Category Archives: bereavement

Malignant Memory by Barbara L. Paterson

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“Malignant Memory” by  Barbara L.Paterson is a novel that is based on true events, many of which the author learned about in the course of her career. As such, I found this to be an interesting insight into the lives of young people who were unfortunate to be brought up in orphanages or who had to attend residential schools because of their ethnicity in the first part of the 20th century. Many of the stories told by characters in the novel were horrifying to say the least.

 

The novel is told through the eyes of Elizabeth, who is a “secret keeper”. Over her lifetime, she has been told many secrets, which she has kept, but there was one that had caused her anguish. This is the malignant memory which she hopes to expunge by telling it to us, her readers.

 

In order for us to understand this secret and why it has had such an effect on her, she feels the need to tell us of her life. Her early days were spent on a farm with her parents and brothers, but she was sent to live with her little known grandmother, Andy. This was to enable her to have a good education. Life was not easy for Elizabeth. Her grandmother, who was highly thought of in          the town, was subject to uncontrollable rages – “the furies”- in which she would physically and verbally abuse her granddaughter. Eventually, with the help of some of the people who lived nearby and knew of Andy’s history growing up in an orphanage, Elizabeth and Andy worked at overcoming the traumatic experiences that they had and were suffering.

 

Towards the end of the book, after meeting several others who played significant roles in Elizabeth’s life, we are told what the malignant memory is and what she has learned about herself and others by disclosing the memory to her readers.

 

Although written in the form of a fictional memoir, with little dialogue, I did not become bored. As well as revealing some of the abuse suffered by the vulnerable, it also provided food for thought about grief, acceptance and being judgemental. All in all, an interesting novel that I am glad I have read.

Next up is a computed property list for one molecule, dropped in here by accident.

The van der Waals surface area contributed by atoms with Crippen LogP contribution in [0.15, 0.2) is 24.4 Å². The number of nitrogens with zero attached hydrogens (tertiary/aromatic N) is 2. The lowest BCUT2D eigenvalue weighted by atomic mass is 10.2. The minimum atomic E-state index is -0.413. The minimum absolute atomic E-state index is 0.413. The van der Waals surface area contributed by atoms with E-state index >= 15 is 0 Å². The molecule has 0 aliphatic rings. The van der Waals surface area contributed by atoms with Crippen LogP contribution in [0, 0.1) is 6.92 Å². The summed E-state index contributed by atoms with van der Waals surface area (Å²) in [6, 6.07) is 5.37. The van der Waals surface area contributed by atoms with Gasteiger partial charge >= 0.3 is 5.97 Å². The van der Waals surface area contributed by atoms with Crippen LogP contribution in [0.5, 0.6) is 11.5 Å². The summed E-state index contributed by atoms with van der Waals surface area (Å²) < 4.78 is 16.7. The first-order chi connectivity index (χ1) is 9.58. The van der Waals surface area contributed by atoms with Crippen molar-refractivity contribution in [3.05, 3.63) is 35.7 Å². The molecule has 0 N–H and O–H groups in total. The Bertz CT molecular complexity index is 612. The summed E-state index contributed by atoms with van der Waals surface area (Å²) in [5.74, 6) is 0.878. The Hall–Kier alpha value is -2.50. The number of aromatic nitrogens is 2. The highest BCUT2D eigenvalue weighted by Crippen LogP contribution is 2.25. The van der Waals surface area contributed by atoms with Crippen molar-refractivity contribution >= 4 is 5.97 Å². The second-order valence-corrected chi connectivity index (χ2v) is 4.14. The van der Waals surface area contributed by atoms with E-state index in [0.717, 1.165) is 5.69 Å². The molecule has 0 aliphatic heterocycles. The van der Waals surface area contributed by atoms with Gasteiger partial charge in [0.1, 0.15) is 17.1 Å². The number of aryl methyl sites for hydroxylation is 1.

I would like to thank NetGalley for the opportunity to read and   review “Malignant Memory”.

About the author:

Dr. Barbara Paterson was an adult before she discovered that her dearly beloved grandmother had grown up in an orphanage. This information helped her to make sense of the uncontrollable rages that her grandmother often experienced. Later, in her work as a nurse with residential school survivors and people who experience devastating illnesses, she recognized that the ravages of extreme grief are often revealed in behaviors that are harmful to the suffering person and to those around him or her.

Dr. Paterson has an interdisciplinary doctorate in nursing, psychology and education, as well as a master’s degree in post-secondary education. She served as a professor at the University of Manitoba, the University of British Columbia, the University of New Brunswick, and Thompson River University until her retirement in 2013.

Dr. Paterson is the recipient of several prestigious awards, such as the 3M Teaching Excellence Award, the Queen Elizabeth Diamond Jubilee Medal and Canada’s Most Powerful Women Award for her work as a university educator and her research on chronic illness. Dr. Paterson speaks frequently on topics of education, health and Canada’s aboriginal people, and has been featured on top media outlets like CBC Radio and in more than one hundred scholarly journals. She lives outside Winnipeg, Manitoba.

https://www.amazon.co.uk/Malignant-Memory-Barbara-L-Paterson-x/dp/0995332703/ref=sr_1_1?s=books&ie=UTF8&qid=1490895354&sr=1-1&keywords

A Monster Calls by Patrick Ness

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A Monster Calls” by Patrick Ness is an amazing book.

Conor O’Malley is facing the unthinkable: the possible death of his mother from cancer. At the age of thirteen, it is so hard to imagine the world without your mum and Conor’s life is a nightmare. He’s having problems at school; he’s having to put up with his grandma; he’s having to realise that his father’s new family in America takes precedence. To top it all, his life is overshadowed by a hideous nightmare that awakens him, screaming, most nights. Then, one night, a Monster appears at Conor’s bedroom window, claiming to have been called by him……

This is a heart wrenching book; beautifully written, with such depth of feeling. Having lost my father to cancer, there was much that I could identify with in this story.

“A Monster Calls” confirms my belief that Patrick Ness is a tremendous writer, not only for Young Adults, but for all those who enjoy excellent story telling.

About Patrick Ness:
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Patrick Ness, an award-winning novelist, has written for England’s Radio 4 and Sunday Telegraph and is a literary critic for The Guardian. He has written many books, including the Chaos Walking Trilogy, The Crash of Hennington, Topics About Which I Know Nothing, and A Monster Calls.

He has won numerous awards, including the Guardian Children’s Fiction Prize, the Booktrust Teenage Prize, and the Costa Children’s Book Award. Born in Virginia, he currently lives in London.